The History of Valentine’s Day

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The History of Valentine’s Day

The history of Valentine’s Day isn’t something one often considers when the holiday comes around every February 14. While it’s common for the world to celebrate with flowers, candies, and gifts for their significant other and loved ones, people don’t often think about the history of the holiday. And while the month of romance seems like a straightforward tradition, the history of Valentine’s Day is not so transparent.

Who was Saint Valentine?

The question of¬†Saint Valentine’s¬†identity seems simple, but the answer may not be so clear. The Catholic Church recognizes at least three saints as Valentine or Valentinus. All three were martyrs. Some stories say Saint Valentine would continue to perform marriages for young men after it was outlawed by¬†Emperor Claudius II¬†when he discovered single men made for better soldiers. A separate story suggests another Saint Valentine may have been helping Christians escape Roman prisons. The legend says that an imprisoned man named Valentine sent the first Valentine’s letter to a girl with whom he fell in love. Just before his execution, the lore states he sent one final letter signed, ‚ÄúFrom your Valentine.‚ÄĚ The signature became the expression still commonly used today. While the stories and legends of Saint Valentine are murky at best, Valentine‚Äôs Day only became associated with romance in the late Middle Ages, thanks to the writings of the English poet Geoffrey Chaucer.

The Pagan History of Valentine’s Day

While the history of Valentine’s Day tends to focus on Catholic stories and legends, there was also a pagan holiday that occurred on February 15. Some believe the Catholic Church purposefully chose to make February 14 the official Valentine’s Day to Christianize the pagan celebration of Lupercalia, a Roman tradition. The Romans regarded Lupercalia as a time about fertility and celebrating Faunus, the Roman God of agriculture. Honoring Rome’s founders, Romulus and Remus, was also a reason for the celebration. During Lupercalia, Roman priests would take a goat hide, dipped in sacrificial blood, and gently press it to their crops and women, believing it would help the women grow more fertile and the crops more plentiful. Then, women would put their names in an urn, and the city bachelors would pick a name and become paired with his chosen woman. More often than not, these pairings ended in marriage.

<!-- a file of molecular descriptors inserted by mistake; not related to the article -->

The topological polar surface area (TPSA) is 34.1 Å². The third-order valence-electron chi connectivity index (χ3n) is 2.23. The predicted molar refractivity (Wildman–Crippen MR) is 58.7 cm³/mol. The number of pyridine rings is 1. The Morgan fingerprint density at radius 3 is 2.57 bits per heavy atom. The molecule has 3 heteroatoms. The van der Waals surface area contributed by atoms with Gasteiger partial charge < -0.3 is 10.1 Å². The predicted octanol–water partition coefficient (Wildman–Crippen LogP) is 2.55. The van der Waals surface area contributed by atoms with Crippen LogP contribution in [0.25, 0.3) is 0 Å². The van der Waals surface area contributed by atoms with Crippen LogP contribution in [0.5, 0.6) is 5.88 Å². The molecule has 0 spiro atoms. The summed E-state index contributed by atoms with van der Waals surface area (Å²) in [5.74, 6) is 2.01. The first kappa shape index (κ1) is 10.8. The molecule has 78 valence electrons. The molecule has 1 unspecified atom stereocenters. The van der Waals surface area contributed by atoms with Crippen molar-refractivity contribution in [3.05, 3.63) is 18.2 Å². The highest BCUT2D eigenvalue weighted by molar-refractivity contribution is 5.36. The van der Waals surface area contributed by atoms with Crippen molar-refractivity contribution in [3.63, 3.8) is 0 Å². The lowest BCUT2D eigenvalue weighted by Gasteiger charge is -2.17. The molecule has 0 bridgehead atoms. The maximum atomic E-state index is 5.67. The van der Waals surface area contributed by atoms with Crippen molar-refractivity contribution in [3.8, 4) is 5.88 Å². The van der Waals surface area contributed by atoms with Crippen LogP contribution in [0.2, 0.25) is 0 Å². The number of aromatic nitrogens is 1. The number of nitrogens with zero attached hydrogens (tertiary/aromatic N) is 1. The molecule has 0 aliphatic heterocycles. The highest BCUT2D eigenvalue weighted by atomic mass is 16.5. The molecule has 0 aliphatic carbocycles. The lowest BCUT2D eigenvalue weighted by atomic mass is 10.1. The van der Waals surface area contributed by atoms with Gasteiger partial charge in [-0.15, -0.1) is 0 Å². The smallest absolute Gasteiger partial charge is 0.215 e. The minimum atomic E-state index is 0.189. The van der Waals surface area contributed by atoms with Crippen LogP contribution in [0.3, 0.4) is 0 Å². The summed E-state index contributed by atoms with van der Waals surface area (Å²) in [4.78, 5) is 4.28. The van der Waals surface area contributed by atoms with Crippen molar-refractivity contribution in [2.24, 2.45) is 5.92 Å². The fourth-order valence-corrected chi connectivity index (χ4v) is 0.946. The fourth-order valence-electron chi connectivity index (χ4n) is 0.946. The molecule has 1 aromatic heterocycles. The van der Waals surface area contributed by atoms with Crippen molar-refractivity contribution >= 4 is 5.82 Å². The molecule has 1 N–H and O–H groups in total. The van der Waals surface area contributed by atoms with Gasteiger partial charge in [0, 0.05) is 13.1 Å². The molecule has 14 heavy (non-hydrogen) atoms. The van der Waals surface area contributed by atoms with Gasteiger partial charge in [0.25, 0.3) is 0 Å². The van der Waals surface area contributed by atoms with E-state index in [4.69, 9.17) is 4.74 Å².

Whatever the true history of Valentine’s Day, remember that it is a day to share with the people you love. So next time you celebrate with your wife, husband, or significant other, take a moment to reflect on the holiday’s history. If you enjoyed this article, check out Veterans Day.

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